Trouble Planning Your Career? This Office Can Help
Thinking about the future can be daunting. In the past, I often shied away from talking about my plans after college. I had a range of ideas, but they were not concrete and seemed out of reach. I wasn’t sure how to choose the best career for me, or how to make my aspirations a possibility once I determined what they were.
I hoped that college would provide me the resources and guidance I needed to find my purpose and a career that I could be excited about. After my first year, I still did not have a solidified career goal, though I felt confident in my choice to major in English and in wanting to pursue something related to that. So, this fall semester, I enrolled in Arcadia’s Strategic Career Planning course. I felt that a full class devoted to helping students find a career would be just what I needed to determine the right path for me.
The class only met for the second half of the semester, but it was undoubtedly helpful within that short amount of time and provided me and the rest of the class with invaluable resources. The course is closely connected with the Office of Career Education, as the professor, Cynthia Nichols, is the Associate Director of Career Education. Professor Nichols had so much expertise to share.
I learned important lessons in finding potential careers that would match my skill sets and interests. I got real, beneficial experience conducting informational interviews and creating a résumé that showcases my experiences and strengths. Every assignment was applicable to the world outside of the classroom and encouraged students to explore themselves and their potential.
Interestingly, I also learned that our generation is expected to change jobs 15 times on average within our lifetimes, so we will likely have many opportunities to figure out what we truly want to do. That number shocked me, but it is important to realize that our first job after college does not have to be what we are stuck with for the rest of our lives if we are not satisfied, and we can continue changing and exploring new opportunities.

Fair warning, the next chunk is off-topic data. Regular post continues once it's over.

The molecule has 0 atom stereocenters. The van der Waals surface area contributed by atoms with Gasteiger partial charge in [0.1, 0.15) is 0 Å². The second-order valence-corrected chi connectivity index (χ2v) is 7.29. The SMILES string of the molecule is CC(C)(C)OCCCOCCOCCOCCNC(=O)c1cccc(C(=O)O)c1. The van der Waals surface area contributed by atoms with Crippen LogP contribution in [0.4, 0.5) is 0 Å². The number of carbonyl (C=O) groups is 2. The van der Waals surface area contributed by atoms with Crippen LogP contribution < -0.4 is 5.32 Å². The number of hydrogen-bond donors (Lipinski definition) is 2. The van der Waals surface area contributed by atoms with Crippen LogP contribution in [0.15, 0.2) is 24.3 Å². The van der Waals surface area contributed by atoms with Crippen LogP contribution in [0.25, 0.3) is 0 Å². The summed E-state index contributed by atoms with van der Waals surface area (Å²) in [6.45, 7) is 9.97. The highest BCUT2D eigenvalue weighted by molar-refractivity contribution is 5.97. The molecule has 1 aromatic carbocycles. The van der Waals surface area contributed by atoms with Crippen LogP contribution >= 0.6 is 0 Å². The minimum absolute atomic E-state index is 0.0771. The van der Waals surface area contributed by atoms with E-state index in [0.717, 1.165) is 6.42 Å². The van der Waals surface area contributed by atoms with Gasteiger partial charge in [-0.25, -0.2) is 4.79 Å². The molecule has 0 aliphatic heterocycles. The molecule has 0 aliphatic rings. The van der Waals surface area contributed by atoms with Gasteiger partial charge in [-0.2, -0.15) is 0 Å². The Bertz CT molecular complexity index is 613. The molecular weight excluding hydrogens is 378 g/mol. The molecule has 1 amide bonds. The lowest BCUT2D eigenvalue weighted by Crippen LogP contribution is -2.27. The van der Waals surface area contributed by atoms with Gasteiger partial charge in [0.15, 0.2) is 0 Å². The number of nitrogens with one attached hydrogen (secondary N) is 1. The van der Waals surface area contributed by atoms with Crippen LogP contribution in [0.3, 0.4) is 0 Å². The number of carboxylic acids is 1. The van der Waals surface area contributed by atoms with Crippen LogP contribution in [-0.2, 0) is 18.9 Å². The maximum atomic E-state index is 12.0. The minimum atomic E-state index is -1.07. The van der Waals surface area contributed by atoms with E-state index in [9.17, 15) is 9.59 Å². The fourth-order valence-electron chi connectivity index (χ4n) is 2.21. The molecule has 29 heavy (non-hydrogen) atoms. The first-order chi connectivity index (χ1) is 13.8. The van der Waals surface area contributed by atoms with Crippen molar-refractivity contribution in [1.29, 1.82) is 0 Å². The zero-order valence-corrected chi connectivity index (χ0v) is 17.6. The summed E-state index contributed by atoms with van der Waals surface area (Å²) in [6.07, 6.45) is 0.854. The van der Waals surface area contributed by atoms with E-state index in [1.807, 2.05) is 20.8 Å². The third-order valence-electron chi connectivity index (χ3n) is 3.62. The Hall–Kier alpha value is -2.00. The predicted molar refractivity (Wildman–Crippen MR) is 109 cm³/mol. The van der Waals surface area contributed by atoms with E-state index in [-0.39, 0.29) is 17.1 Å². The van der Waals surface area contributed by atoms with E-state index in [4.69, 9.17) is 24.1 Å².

I learned important lessons in finding potential careers that would match my skill sets and interests. I got real, beneficial experience conducting informational interviews and creating a résumé that showcases my experiences and strengths.
The class also exposed me to the new website for the Office of Career Education: the Career Launchpad. It encapsulates all of the career and major-based resources a student might need, such as upcoming career events, tips and advice, and internship and employment options.
One of the most useful resources I found within the Career Launchpad was “What Can I Do With This Major?” You can input any major, and it will give you career options that relate to it and that will incorporate the skills and knowledge you gain through your education. For my English major, I found a variety of relevant career types, including publishing, journalism, and law—all options that interest me.
I don’t have my future planned out yet, but this class has helped me feel more confident and prepared for life after college. I encourage all students to take the Strategic Career Planning class and to get acquainted with the Office of Career Education so that they can use its resources and prepare for their careers.